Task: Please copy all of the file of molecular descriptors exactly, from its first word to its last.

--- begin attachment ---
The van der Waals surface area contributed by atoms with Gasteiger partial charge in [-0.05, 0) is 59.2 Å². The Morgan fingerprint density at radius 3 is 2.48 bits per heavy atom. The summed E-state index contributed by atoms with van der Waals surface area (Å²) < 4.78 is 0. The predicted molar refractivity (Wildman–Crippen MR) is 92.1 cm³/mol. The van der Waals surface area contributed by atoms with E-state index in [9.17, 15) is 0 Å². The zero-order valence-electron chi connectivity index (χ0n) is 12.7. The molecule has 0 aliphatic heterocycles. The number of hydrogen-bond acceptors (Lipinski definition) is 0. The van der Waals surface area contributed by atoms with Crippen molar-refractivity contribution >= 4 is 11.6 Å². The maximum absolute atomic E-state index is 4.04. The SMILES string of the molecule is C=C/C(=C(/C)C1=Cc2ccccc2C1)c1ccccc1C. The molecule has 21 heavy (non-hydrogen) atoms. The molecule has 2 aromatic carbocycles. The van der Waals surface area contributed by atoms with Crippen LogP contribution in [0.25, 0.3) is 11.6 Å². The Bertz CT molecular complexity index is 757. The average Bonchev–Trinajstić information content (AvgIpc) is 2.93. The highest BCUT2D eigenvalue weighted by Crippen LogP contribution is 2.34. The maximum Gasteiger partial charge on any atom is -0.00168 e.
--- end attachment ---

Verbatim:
The van der Waals surface area contributed by atoms with Gasteiger partial charge in [-0.05, 0) is 59.2 Å². The Morgan fingerprint density at radius 3 is 2.48 bits per heavy atom. The summed E-state index contributed by atoms with van der Waals surface area (Å²) < 4.78 is 0. The predicted molar refractivity (Wildman–Crippen MR) is 92.1 cm³/mol. The van der Waals surface area contributed by atoms with E-state index in [9.17, 15) is 0 Å². The zero-order valence-electron chi connectivity index (χ0n) is 12.7. The molecule has 0 aliphatic heterocycles. The number of hydrogen-bond acceptors (Lipinski definition) is 0. The van der Waals surface area contributed by atoms with Crippen molar-refractivity contribution >= 4 is 11.6 Å². The maximum absolute atomic E-state index is 4.04. The SMILES string of the molecule is C=C/C(=C(/C)C1=Cc2ccccc2C1)c1ccccc1C. The molecule has 21 heavy (non-hydrogen) atoms. The molecule has 2 aromatic carbocycles. The van der Waals surface area contributed by atoms with Crippen LogP contribution in [0.25, 0.3) is 11.6 Å². The Bertz CT molecular complexity index is 757. The average Bonchev–Trinajstić information content (AvgIpc) is 2.93. The highest BCUT2D eigenvalue weighted by Crippen LogP contribution is 2.34. The maximum Gasteiger partial charge on any atom is -0.00168 e.